Two weeks before graduation beautiful high school senior Courtney Atkinson is brutally beaten, raped and left for dead by two escaped convicts.
Track star Chris Walker was spotted by one of the assailants as he witnessed the assault and then fled.
What did he see? What does he know? Why is the mayor-Courtney's uncle-subsequently kidnapped? And what does Chris do about all of this?
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Writer Scott Frank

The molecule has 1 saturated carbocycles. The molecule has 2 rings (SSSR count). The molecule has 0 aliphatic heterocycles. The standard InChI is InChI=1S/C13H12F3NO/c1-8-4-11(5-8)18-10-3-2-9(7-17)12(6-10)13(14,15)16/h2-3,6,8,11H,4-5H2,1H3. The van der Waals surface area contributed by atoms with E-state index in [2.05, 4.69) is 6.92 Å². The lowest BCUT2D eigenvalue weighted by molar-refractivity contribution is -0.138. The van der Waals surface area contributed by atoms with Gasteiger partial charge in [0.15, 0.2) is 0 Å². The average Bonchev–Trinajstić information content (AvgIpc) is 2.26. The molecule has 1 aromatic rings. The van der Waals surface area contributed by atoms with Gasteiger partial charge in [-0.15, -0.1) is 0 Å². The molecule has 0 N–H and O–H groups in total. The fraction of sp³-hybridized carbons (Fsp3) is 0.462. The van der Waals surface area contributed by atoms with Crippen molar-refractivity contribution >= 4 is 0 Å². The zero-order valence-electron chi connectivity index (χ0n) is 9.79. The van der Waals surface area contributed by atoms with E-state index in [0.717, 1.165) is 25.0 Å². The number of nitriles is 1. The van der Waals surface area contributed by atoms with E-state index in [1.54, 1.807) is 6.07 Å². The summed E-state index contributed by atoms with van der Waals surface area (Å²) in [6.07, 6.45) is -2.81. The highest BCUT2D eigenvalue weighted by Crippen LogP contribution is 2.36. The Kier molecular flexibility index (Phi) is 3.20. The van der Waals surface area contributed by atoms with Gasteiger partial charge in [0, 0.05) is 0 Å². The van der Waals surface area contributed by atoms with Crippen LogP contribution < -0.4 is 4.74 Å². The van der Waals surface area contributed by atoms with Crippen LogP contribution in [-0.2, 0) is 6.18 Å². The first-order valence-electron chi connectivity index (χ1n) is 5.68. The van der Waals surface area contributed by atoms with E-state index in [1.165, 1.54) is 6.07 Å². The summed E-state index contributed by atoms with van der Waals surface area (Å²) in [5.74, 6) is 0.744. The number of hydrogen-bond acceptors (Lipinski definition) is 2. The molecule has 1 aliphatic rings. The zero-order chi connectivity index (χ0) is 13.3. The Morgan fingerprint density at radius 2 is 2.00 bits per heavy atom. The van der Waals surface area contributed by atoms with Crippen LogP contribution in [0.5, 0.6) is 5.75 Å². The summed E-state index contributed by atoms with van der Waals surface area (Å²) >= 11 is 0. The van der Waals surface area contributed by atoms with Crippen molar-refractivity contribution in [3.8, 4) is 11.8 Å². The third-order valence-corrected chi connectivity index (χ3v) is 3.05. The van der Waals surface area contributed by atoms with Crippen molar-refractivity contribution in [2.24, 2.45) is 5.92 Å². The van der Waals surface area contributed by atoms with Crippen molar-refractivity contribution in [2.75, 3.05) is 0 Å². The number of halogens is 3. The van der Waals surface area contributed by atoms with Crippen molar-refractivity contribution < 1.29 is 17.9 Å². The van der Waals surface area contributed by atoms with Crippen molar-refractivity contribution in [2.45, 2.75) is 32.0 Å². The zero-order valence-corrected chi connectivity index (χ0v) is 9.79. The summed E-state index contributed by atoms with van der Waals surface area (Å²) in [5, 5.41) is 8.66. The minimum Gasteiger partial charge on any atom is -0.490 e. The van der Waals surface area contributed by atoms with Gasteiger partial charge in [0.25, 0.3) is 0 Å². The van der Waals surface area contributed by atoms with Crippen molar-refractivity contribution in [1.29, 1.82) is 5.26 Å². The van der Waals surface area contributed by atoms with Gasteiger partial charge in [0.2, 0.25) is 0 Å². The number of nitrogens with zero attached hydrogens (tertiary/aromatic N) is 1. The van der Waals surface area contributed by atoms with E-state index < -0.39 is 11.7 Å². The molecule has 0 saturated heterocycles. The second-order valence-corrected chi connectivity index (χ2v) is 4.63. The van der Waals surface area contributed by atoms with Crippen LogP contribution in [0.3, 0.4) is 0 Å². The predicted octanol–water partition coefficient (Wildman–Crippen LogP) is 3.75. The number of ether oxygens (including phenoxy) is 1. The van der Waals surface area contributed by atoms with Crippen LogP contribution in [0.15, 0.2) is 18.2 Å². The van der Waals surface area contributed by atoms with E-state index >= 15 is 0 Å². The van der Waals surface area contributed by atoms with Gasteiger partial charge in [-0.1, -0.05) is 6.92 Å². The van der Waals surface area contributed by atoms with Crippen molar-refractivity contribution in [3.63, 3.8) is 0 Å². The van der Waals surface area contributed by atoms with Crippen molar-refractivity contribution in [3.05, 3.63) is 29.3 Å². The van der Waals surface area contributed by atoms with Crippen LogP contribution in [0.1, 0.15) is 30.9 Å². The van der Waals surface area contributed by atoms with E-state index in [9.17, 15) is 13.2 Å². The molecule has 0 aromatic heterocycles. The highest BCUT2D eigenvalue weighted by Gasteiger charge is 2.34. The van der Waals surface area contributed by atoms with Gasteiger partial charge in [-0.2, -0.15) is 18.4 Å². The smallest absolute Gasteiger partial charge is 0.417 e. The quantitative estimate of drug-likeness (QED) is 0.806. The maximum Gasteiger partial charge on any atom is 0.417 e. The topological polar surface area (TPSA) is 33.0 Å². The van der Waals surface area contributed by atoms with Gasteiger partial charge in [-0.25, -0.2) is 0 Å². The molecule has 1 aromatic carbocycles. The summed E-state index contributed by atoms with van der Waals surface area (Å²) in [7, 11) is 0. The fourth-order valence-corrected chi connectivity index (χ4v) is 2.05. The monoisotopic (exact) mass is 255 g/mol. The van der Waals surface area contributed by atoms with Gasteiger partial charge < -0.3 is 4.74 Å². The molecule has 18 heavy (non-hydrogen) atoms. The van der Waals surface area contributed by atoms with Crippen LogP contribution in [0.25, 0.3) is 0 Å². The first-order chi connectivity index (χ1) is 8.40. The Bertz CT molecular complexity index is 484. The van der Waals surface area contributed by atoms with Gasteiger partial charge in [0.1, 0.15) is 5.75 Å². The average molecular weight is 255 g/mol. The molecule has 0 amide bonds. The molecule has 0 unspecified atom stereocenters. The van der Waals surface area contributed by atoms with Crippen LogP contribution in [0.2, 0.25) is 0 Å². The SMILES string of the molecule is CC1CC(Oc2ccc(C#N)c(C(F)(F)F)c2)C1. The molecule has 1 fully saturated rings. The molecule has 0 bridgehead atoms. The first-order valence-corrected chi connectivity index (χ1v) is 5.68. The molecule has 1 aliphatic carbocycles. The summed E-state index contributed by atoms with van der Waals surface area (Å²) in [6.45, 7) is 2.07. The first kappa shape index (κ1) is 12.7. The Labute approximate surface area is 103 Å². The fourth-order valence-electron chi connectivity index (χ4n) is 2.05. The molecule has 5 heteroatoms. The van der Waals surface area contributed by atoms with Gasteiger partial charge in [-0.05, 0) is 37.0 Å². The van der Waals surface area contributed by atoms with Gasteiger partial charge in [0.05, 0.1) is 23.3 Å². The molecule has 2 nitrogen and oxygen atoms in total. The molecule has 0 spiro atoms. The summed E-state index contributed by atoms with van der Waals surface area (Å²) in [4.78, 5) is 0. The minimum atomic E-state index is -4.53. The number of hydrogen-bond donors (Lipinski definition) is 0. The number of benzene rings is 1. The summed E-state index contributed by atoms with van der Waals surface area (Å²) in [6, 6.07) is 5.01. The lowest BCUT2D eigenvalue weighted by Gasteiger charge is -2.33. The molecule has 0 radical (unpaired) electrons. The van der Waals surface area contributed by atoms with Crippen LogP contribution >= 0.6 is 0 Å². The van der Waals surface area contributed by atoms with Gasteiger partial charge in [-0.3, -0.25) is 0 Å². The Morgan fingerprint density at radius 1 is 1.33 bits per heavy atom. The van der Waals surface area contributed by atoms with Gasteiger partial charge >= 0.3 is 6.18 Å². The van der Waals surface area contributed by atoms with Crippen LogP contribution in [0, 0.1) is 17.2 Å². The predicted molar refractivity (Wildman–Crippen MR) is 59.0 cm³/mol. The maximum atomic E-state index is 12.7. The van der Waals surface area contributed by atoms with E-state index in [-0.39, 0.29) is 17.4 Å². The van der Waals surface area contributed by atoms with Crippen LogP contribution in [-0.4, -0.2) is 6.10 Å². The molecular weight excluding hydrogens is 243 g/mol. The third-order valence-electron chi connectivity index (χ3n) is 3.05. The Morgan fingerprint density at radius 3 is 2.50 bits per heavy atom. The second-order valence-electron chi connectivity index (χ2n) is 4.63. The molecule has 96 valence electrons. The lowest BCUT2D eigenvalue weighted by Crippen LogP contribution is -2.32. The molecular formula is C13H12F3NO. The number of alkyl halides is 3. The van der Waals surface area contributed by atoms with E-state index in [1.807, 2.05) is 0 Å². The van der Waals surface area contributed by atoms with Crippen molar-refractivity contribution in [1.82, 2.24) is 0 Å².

FROM CHAPTER 1 CHRIS DIDN'T FEEL as if he could run anymore. It had been at least ten minutes since he fled from that alley behind the 7-Eleven store. He didn't think that he had ever run this fast, not even in the state sprint championships. And, for good reason. This time, he was running for his life. His strides were long. He could feel his feet hitting the ground, one after the other, in a rapid succession. While he had not really been looking back as he ran-any good runner knows that doing such a thing slows you down, if only a little bit-there was no way that he was going to reduce his speed to see if there was anything or anyone following him. At least he couldn't hear any movement or noises. That must be a good sign. Why did he have to go there tonight. Why did he have to witness that spectacle. A body. She appeared tall. But who could tell for sure. Her body was contorted, for lack of a better word. Maybe twisted or bent was a more suitable description, though how does one convey the form of a human body in such a fashion? She also seemed somewhat familiar. She might have been blonde, except that it was quite dark, not much light at all back there to see clearly. But, then again, who could tell. Who could be sure. Maybe I should have stayed and tried to help, Chris thought to himself as he ran, but it looked like such a hopeless situation. And what could I do? She looked mangled. That was the word that best represents what he had seen. And the blood. Gads, there seemed to be quite a lot of it flowing around her head to where it couldn't have been anything other than pure mayhem that occurred in that alley. And then, while trying to get closer for a better view after he had heard a voice, he kicked that damned red and white Campbell's soup can and a man turned and looked, spotting him. He thought he had seen at least two men. At the time one of them did see him, though. He knew it. For suddenly there was a shout for him to stop. "Hey, you, stop!" What were they, fools! Stop. No way. Then and there Chris turned and made his swift exit from the mouth of the alleyway around the corner of the store and down Minaret Street, the way he'd come. He started running. Full steam ahead. I am a high school track star, a champion, he thought to himself, as he launched into full stride (Warp Factor 10, he used to say to himself when he was competing), but this is where I earn my real varsity letter, outrunning these guys. However, being that he was a sprinter, these past ten minutes at a break-neck pace that one would normally only use for up to the 800-meter run had started taking their toll. He was feeling the effects of total and complete exhaustion-sweat starting to consume his entire body, long deep breaths that started to hurt-but still he went on, not knowing whether or not he was being followed. His legs were beginning to feel like rubber, but they kept moving forward, one in front of the other, taking him farther and farther from the alley. It was as if they were on automatic. He had taken a few turns now and again just in case there was a tail and he was currently running alongside Highway 41, in an open field of grass and weeds, to the southeast of the shopping center. There wasn't much lighting, just enough to allow him to miss dangerous holes and mounds-the kinds of things that twist ankles and ruin running careers-though they occasionally broke his pace. His breathing was quite heavy, his mouth was attempting to suck in oxygen but his body didn't seem to want to expend the effort to do so. He forced himself. He kept running. Running for his life. Another few minutes scurrying under the freeway and he was nearing the place he decided to go where he felt he would be safe. The club. All content (c) 2001-2012 Scott D. Welch. All Rights Reserved.